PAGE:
Employment relationships will have their ups and downs. As an employee, when things at work start to sour, it’s important to be mindful of your specific situation. Sometimes issues come up that are isolated one-time events. However, sometimes, issues may be more persistent and long term and start taking a toll on your mental and physical well-being. These can include incidents of workplace harassment, bullying, mistreatment, or reprimands that may seem unjustified. Significant changes to your duties, hours, pay or bonus structure may come up as well. These are only a few examples of countless situations an employee may face.
One of the biggest enemies faced by employees in a difficult employment situation may not actually be their work environment itself. It turns out, in many cases the biggest culprit is employee silence.
As I often advise my clients, the law comes down to proof—not necessarily truth.
Different parties to a legal dispute may have their own “version” of the truth. This is why it’s very important to anticipate where a difficult situation may end up months or years down the road.
One thing that will remain certain is that in the heat of an employment dispute, parties will conveniently deny or “fail to remember” certain conversations, or the sequence of key events in the lead up to the problem.
Conversations and meetings to discuss various issues can be a great way to sort out problems but proving those conversations later on is never easy.
When the going gets tough, the tough get going. The following are some tips to assist employees who are experiencing workplace difficulties to better prepare for future legal disputes that may arise.
- Diarize Events: Keeping track of the dates, times and specific conversations that were had, is a great way to stay on top of key details which will be invaluable later on. Over the course of months or even years, having a notepad to go back to can be very helpful in providing key context that will assist you and your lawyer. Patterns may emerge that may become apparent over a longer period of time. Having these tracked is invaluable.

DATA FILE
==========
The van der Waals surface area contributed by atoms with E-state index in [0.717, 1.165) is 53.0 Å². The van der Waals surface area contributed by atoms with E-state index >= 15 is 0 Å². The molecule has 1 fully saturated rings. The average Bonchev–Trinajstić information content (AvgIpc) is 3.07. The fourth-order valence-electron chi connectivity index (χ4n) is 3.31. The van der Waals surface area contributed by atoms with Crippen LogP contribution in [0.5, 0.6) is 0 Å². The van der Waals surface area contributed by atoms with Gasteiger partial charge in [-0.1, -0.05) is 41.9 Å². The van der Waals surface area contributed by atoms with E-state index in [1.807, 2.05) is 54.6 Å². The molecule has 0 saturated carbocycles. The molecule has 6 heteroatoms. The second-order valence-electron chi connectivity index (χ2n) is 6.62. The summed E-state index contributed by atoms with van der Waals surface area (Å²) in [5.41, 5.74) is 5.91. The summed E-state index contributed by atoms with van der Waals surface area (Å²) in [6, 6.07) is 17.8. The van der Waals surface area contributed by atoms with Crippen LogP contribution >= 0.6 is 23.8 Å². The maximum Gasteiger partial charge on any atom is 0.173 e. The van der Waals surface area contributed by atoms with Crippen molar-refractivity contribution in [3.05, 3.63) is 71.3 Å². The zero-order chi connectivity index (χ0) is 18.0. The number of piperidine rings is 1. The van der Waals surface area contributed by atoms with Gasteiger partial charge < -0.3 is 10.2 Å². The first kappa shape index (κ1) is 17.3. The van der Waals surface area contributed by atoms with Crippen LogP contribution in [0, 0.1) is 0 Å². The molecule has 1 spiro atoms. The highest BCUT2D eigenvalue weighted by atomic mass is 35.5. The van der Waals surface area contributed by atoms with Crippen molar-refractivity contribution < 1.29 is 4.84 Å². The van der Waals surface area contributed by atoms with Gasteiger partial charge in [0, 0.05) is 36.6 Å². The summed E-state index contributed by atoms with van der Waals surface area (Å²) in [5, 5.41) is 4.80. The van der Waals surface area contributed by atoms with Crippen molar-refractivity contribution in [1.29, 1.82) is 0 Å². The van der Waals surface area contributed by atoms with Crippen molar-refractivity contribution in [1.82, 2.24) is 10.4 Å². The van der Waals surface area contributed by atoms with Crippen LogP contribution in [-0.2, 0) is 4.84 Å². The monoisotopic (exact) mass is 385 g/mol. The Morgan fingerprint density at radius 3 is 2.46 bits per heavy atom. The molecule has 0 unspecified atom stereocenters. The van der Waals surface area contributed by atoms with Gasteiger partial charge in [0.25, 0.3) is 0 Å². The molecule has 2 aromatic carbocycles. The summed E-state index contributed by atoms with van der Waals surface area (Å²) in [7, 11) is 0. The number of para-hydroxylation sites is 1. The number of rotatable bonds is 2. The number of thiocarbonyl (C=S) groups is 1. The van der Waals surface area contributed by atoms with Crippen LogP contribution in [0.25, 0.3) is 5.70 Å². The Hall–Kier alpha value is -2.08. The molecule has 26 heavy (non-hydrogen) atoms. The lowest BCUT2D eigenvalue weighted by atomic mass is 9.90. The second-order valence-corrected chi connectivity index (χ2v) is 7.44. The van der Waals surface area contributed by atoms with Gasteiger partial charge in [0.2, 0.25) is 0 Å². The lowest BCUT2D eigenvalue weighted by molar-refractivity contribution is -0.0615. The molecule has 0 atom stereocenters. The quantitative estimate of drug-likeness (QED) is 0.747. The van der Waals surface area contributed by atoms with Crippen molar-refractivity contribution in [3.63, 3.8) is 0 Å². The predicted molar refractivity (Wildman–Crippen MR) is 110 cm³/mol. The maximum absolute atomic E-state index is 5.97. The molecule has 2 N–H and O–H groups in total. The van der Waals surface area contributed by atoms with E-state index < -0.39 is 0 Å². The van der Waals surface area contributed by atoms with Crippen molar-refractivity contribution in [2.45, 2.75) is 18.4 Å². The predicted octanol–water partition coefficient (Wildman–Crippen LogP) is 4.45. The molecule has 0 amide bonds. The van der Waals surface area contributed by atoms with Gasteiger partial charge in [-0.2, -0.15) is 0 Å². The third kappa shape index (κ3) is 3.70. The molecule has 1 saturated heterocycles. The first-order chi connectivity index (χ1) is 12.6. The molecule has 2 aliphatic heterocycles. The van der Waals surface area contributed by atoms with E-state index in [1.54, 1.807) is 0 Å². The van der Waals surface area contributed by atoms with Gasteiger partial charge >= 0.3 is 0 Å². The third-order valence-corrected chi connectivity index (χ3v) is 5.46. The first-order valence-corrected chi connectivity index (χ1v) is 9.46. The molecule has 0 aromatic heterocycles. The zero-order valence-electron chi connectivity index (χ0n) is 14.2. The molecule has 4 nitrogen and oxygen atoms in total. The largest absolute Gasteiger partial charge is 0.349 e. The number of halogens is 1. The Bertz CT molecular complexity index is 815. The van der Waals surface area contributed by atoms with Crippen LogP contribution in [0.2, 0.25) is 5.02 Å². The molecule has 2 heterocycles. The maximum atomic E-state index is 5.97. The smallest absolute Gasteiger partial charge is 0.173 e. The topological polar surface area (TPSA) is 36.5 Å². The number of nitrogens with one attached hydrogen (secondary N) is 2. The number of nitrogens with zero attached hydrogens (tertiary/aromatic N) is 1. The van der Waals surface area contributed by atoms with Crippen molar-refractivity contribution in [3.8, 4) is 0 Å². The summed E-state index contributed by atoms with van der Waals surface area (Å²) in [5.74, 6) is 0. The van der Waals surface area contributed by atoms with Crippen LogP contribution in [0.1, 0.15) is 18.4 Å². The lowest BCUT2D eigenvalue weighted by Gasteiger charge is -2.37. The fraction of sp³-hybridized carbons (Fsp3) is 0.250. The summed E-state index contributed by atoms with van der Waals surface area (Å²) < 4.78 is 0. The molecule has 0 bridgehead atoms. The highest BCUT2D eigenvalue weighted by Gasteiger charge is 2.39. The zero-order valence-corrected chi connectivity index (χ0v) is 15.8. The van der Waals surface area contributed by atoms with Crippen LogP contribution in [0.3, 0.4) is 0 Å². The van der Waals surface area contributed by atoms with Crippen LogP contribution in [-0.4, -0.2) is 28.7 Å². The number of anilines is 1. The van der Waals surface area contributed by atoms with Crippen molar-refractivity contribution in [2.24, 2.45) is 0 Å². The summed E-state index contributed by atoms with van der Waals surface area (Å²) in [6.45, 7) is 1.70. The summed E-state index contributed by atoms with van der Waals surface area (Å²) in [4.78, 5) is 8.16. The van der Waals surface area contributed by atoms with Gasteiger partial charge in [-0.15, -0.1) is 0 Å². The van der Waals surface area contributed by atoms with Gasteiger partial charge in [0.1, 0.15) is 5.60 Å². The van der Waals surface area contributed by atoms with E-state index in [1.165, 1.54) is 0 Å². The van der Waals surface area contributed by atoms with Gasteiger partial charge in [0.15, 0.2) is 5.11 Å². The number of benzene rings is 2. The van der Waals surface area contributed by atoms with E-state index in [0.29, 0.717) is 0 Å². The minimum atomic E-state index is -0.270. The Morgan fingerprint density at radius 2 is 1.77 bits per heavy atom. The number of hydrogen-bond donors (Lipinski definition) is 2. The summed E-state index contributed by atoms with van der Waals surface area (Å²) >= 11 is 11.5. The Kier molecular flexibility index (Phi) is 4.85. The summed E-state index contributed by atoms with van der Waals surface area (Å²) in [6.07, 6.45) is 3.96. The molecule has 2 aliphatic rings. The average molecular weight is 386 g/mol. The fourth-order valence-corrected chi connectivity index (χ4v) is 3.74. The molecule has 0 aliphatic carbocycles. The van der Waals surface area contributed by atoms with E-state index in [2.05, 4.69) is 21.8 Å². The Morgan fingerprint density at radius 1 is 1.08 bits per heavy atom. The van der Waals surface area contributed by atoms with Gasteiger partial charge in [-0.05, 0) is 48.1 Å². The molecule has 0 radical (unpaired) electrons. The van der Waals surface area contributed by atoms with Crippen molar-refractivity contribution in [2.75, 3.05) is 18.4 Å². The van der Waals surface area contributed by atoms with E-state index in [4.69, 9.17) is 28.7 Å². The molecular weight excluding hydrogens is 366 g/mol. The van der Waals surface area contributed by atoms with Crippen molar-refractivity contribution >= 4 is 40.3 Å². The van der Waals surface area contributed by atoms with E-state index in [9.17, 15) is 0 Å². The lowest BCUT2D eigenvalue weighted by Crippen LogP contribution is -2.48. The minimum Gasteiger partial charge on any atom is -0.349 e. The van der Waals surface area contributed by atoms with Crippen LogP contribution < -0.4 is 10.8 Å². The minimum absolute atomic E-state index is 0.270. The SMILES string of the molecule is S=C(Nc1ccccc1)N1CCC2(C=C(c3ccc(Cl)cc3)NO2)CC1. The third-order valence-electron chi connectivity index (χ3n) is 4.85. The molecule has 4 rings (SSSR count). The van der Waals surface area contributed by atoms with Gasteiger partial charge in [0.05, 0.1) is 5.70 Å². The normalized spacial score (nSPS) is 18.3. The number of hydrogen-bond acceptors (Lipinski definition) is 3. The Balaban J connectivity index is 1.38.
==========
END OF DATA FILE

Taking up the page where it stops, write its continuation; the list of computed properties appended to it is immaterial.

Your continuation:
- Confirm Concerns in Writing: Verbal conversations may seem like the natural solution to working out a problem. However, following up those conversations in writing is important to ensure that there is a record of what has transpired. Since key topics that might come up in conversations can be forgotten or denied later on, it’s very difficult for denials or memory lapses to be as persuasive when it’s confirmed in writing a short time after. You will want to be as clear and specific as possible regarding your concerns. This can be invaluable later on. Your failure to express concerns in writing (even if discussed verbally) may still be interpreted by a court as if you had no concerns if it cannot be proven.
- Don’t Silent Your Concerns for too long: Depending on the situation, the longer you wait before expressing your concerns, the more difficult it may be to correct the problem. For example, a significant change to an essential term of your employment that you waited too long to address may be seen as you having “accepted” the change.
- Obtain Witness Support: If you are able to obtain previous or current employees or other staff involved to provide a letter to support your concern, that could assist with your burden of proof. For example, if a supervisor was allegedly mistreating you and another employee would be willing to provide a written statement to back up your claim, that could assist in making your case.
- Print out E-mails: E-mails that you have sent or received can be helpful evidence to support your case. If you are able to forward key emails to yourself or print them out at work for your future reference, that could be very helpful, especially because you will lose access to your company e-mail at the end of your employment in case the dispute continues on past that point.
- Respond to Written Reprimands: If you are provided with written warnings, or disciplinary letters that you don’t agree with, it will be very important to provide a written response as to why you do not agree with the characterization of the letter. Employers will often try and build a case up against employees to establish “just cause” for termination. Accusatory letters, sometimes unjustified may come along with that strategy. Having a thoughtful and clear response can help refute the employer’s attempt to build their case against you. In fact, it may actually help you build a case against them if need be.
Employment like anything else in life has its challenges. However, being equipped to deal with the challenges properly when they arise is crucial.
At Hennick Law, we assist employees with navigating legal disputes.